It’s true that I’ve used the same medium for several years. That doesn’t stop me from trying new materials–far from it! My invariable practice provides a baseline to which I can compare the new materials as they come into my hands. I can quickly determine if a new varnish or whatnot makes it into my toolbox.
I sometimes supplement my normal medium with sun-thickened oil. Unlike stand oil, sun-thickened oil retains its body when thinned. Plus, it holds a mark better than the too-leveling stand oil. No stand oil in my kit.
I’ve written before about James Groves’ materials. Not only are his varnishes and oils superior, but he also provides a wealth of information about his researches and experiments on his web site. I wish all manufacturers were as forthcoming as Groves. He is also an excellent painter.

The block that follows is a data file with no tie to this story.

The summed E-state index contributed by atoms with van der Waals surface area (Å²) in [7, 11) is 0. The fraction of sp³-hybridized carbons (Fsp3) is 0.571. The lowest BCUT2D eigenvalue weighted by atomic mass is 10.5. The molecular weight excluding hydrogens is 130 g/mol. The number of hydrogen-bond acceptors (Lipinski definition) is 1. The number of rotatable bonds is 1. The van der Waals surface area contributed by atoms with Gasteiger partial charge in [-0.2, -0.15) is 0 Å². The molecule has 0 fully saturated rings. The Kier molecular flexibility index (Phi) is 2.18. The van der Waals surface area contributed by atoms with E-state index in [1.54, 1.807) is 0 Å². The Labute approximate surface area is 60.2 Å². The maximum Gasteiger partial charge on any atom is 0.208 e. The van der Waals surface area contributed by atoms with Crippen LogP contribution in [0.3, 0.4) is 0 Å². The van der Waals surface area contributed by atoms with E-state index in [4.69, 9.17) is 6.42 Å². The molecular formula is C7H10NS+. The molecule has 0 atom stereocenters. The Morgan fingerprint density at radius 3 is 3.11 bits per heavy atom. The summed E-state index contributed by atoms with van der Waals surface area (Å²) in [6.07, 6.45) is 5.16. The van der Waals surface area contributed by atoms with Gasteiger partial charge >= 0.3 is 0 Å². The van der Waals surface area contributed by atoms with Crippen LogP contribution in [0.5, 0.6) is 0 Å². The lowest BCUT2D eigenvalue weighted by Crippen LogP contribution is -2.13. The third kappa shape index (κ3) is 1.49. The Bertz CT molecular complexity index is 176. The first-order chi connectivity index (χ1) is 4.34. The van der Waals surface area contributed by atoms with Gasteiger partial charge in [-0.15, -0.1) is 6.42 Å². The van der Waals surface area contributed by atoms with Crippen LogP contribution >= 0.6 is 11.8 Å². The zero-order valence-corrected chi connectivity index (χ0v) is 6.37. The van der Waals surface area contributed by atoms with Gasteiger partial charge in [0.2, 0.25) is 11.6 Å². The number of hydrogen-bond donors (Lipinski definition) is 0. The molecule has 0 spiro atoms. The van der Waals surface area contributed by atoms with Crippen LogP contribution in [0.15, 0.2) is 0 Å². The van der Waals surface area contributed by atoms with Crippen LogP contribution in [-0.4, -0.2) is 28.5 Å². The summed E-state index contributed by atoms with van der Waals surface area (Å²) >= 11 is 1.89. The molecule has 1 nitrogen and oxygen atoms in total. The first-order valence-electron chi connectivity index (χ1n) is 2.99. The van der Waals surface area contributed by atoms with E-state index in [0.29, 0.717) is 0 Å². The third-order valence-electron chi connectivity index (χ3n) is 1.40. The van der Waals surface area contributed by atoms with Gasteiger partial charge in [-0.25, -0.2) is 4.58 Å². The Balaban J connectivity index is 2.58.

Initially, I wasn’t interested in Groves’ Heat-Polymerized oil. I don’t use stand oil, as I said. But his heat-polymerized oil is not stand oil. Stand oil is made by heating oil in a carbon dioxide filled atmosphere. Groves’ heat-polymerized oil is heated but not in carbon dioxide.
Groves’ heat-polymerized oil is in a category of its own. It doesn’t handle like sun-thickened oil, nor is it leveling and viscous like stand oil. It’s wetting and enhances blending.
Groves’ heat-polymerized oil is excellent. I need more testing (I will buy more) but it’s very promising.